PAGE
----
Laura, singled out as a beauty, finds herself at a party she might not have attended otherwise. But instead of a happy evening out, she gets caught in the middle of a massacre and entangled with cartel leader Lino Valdez, forced to work for him and submit to him in exchange for protection.

While Carlos gets temporary access to a range of ordinary experiences and emotions that were previously out of reach for him, Laura finds herself exposed to a horrifying new normal. When Laura has thousands of dollars taped to her body to smuggle into the United States, we’re terrified for her. But Lino and his collaborators are relaxed, and not just because she’s taking the risk for them. It’s hard to think of a better demonstration of the enormousness and porousness of the border between the U.S. and Mexico than the sight of a rickety little plane passing over it effortlessly. Later, Lino casually strings the body of a murdered Drug Enforcement Agency officer up over a bridge in broad daylight. It was one of the more disconcerting things I saw in theaters this year.

And when Carlos’s and Laura’s wild runs across Los Angeles and the peninsula end as such chases inevitably must, they find themselves in the clutches of justice systems that are implacable in very different ways. In Carlos’s case, the efficient machinery set up by the United States government to deport undocumented workers has essentially no room for appeal. The volunteer lawyer who visits him recognizes that Carlos has all the makings of a solid citizen, but none of the resources to fight for an incredibly rare exemption to the rules that say he must be returned to Mexico. The most the system can bend is to give Carlos a moment with his son before shipping the gardener off in shackles.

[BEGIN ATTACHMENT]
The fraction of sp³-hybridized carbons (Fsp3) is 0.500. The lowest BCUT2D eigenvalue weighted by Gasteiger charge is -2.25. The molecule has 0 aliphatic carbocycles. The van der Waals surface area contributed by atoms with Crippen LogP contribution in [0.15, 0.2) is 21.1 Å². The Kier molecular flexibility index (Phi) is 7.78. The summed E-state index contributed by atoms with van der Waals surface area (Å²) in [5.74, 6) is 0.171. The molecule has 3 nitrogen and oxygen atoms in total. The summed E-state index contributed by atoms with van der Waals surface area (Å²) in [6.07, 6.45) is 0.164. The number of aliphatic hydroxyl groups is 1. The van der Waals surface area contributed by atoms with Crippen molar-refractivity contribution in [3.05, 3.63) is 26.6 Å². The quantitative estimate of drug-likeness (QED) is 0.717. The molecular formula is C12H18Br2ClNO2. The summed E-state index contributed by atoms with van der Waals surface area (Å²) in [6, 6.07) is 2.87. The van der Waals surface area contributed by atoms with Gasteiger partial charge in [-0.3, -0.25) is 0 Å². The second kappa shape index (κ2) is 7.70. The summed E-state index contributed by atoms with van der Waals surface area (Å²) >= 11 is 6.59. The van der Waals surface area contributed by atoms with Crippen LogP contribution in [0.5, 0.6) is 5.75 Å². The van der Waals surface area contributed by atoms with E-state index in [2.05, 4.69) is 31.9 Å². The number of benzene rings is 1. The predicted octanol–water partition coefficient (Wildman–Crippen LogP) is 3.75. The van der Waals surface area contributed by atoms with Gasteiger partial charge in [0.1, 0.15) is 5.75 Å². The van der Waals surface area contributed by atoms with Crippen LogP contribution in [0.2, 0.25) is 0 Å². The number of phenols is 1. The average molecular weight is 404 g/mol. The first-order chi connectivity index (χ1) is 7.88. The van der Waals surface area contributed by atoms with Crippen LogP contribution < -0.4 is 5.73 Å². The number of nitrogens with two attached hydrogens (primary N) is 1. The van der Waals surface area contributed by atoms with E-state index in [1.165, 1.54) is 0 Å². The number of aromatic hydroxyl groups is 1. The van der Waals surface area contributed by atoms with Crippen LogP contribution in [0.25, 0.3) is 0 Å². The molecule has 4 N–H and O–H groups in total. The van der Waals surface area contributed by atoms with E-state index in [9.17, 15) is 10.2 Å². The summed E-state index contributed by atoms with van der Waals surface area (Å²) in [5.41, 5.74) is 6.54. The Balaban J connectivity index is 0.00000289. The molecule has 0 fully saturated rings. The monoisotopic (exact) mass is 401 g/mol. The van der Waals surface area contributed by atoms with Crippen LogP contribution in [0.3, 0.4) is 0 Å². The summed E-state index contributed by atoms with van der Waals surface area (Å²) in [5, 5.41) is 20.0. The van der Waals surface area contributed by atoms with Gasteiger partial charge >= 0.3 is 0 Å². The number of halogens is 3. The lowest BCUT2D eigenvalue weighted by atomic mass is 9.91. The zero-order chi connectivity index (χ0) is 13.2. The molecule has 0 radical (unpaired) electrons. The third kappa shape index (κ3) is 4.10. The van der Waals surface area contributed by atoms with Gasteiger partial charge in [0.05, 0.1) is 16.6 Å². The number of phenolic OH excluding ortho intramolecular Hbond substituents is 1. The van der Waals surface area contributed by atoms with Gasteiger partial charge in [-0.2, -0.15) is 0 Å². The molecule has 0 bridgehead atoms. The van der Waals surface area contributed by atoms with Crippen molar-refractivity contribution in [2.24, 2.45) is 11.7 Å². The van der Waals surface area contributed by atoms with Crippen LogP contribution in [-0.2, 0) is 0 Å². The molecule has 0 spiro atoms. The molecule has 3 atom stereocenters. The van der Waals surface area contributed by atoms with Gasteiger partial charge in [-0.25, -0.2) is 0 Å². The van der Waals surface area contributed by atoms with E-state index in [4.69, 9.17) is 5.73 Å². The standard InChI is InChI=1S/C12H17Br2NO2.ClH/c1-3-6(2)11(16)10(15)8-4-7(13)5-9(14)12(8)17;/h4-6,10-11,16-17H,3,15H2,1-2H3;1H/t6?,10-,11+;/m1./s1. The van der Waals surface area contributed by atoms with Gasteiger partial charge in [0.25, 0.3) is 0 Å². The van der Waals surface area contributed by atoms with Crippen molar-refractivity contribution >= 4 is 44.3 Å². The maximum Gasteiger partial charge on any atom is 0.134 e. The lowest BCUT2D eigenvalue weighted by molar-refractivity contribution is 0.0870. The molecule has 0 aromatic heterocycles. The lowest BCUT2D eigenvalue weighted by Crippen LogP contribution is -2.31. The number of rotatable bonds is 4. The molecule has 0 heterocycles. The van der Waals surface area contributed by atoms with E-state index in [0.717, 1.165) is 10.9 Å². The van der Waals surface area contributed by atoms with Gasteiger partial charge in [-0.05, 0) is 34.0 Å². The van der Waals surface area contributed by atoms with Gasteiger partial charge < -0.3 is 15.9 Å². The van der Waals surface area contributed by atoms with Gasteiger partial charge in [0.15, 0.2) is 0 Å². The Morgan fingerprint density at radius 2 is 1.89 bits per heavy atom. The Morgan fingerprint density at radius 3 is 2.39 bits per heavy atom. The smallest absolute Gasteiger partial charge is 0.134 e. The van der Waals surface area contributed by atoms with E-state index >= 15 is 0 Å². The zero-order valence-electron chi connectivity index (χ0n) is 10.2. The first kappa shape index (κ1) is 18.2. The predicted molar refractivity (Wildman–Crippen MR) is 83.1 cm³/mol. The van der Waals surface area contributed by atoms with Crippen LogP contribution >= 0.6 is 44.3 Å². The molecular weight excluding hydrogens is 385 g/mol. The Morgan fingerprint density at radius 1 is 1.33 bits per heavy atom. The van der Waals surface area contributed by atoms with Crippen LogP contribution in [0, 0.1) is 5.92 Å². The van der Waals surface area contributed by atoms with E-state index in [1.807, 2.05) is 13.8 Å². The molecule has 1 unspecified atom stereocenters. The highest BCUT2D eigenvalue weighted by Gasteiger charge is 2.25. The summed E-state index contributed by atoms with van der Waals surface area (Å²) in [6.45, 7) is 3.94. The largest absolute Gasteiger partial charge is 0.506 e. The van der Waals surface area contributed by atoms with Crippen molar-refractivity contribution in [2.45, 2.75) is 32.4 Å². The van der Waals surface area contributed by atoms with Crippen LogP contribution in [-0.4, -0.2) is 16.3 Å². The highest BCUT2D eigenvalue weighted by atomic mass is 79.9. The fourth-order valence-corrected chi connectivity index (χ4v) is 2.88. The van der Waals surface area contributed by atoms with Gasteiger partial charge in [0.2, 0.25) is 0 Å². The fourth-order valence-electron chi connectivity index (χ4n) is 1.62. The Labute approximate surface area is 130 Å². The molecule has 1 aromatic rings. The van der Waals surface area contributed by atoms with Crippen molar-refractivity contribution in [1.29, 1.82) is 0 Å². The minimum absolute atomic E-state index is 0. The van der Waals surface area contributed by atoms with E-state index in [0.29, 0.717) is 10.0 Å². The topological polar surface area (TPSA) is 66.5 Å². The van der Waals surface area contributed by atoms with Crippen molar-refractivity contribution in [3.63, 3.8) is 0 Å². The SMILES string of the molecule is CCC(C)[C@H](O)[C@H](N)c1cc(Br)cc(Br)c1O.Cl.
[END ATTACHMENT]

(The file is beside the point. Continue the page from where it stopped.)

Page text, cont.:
If a state with something to offer citizens its citizens can afford this kind of callousness, a state that couldn’t care less about its people can be all the more harsh and arbitrary. And it turns out not to matter to the Mexican government that Laura’s been coerced, threatened with death, and raped. Treating her as a collaborator with the cartel makes for a more interesting news story, so after she tips off a powerful general of a coming attack, she’s imprisoned, trotted out before the news cameras, and ultimately abandoned on the streets of Baja California.

Faced with treatment like that, with the knowledge that the border is crossable and that beyond it lies something better—even if only the placidity of poverty—of course immigrants will keep coming to the United States from Mexico. The immigration system that deports Carlos may be designed to preserve American jobs and the benefits of American citizenship for legal residents. But knowing why immigrants come here isn’t the same as understanding what compels them to leave there. A Better Life and Miss Bala together tell both of those stories. They should be mandatory viewing for policymakers who would rather punt immigration reform to the next election cycle—and for any of us who are at risk of taking America for granted.

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Alyssa Rosenberg is a culture writer with The Washington Post.